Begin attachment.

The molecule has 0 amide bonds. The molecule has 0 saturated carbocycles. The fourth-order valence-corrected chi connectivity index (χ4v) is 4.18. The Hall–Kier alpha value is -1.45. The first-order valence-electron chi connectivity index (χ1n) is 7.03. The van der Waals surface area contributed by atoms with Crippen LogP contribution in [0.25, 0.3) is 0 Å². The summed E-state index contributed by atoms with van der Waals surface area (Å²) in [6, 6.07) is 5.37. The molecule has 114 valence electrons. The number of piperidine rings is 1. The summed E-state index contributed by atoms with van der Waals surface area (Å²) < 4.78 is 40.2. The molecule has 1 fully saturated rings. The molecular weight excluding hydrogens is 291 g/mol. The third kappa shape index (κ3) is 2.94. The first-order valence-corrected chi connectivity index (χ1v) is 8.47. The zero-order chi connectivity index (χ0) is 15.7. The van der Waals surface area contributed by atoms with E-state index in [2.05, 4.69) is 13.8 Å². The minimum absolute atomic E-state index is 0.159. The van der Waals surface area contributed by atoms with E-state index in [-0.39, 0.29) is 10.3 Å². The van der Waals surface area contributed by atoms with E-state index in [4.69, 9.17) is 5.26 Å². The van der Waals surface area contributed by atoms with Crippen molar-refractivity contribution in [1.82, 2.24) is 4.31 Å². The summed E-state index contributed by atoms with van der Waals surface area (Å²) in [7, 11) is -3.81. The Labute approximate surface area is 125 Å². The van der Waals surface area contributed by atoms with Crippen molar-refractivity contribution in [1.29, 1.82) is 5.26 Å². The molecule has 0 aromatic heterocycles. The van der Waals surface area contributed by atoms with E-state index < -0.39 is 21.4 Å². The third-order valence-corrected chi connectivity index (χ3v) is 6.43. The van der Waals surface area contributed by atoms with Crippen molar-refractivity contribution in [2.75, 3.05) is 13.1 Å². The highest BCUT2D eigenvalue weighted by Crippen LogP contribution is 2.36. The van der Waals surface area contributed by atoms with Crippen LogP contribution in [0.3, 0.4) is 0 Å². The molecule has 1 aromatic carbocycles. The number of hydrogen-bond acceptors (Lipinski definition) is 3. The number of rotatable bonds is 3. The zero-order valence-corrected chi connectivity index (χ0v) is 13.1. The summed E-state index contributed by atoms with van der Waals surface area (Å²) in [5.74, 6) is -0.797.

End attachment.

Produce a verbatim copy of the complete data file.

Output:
The molecule has 0 amide bonds. The molecule has 0 saturated carbocycles. The fourth-order valence-corrected chi connectivity index (χ4v) is 4.18. The Hall–Kier alpha value is -1.45. The first-order valence-electron chi connectivity index (χ1n) is 7.03. The van der Waals surface area contributed by atoms with Crippen LogP contribution in [0.25, 0.3) is 0 Å². The summed E-state index contributed by atoms with van der Waals surface area (Å²) in [6, 6.07) is 5.37. The molecule has 114 valence electrons. The number of piperidine rings is 1. The summed E-state index contributed by atoms with van der Waals surface area (Å²) < 4.78 is 40.2. The molecule has 1 fully saturated rings. The molecular weight excluding hydrogens is 291 g/mol. The third kappa shape index (κ3) is 2.94. The first-order valence-corrected chi connectivity index (χ1v) is 8.47. The zero-order chi connectivity index (χ0) is 15.7. The van der Waals surface area contributed by atoms with E-state index in [2.05, 4.69) is 13.8 Å². The minimum absolute atomic E-state index is 0.159. The van der Waals surface area contributed by atoms with E-state index in [-0.39, 0.29) is 10.3 Å². The van der Waals surface area contributed by atoms with E-state index in [4.69, 9.17) is 5.26 Å². The van der Waals surface area contributed by atoms with Crippen molar-refractivity contribution in [1.82, 2.24) is 4.31 Å². The summed E-state index contributed by atoms with van der Waals surface area (Å²) in [7, 11) is -3.81. The Labute approximate surface area is 125 Å². The van der Waals surface area contributed by atoms with Crippen molar-refractivity contribution in [1.29, 1.82) is 5.26 Å². The molecule has 0 aromatic heterocycles. The van der Waals surface area contributed by atoms with E-state index < -0.39 is 21.4 Å². The third-order valence-corrected chi connectivity index (χ3v) is 6.43. The van der Waals surface area contributed by atoms with Crippen molar-refractivity contribution in [2.75, 3.05) is 13.1 Å². The highest BCUT2D eigenvalue weighted by Crippen LogP contribution is 2.36. The van der Waals surface area contributed by atoms with Crippen LogP contribution in [0.3, 0.4) is 0 Å². The molecule has 1 aromatic carbocycles. The number of hydrogen-bond acceptors (Lipinski definition) is 3. The number of rotatable bonds is 3. The zero-order valence-corrected chi connectivity index (χ0v) is 13.1. The summed E-state index contributed by atoms with van der Waals surface area (Å²) in [5.74, 6) is -0.797.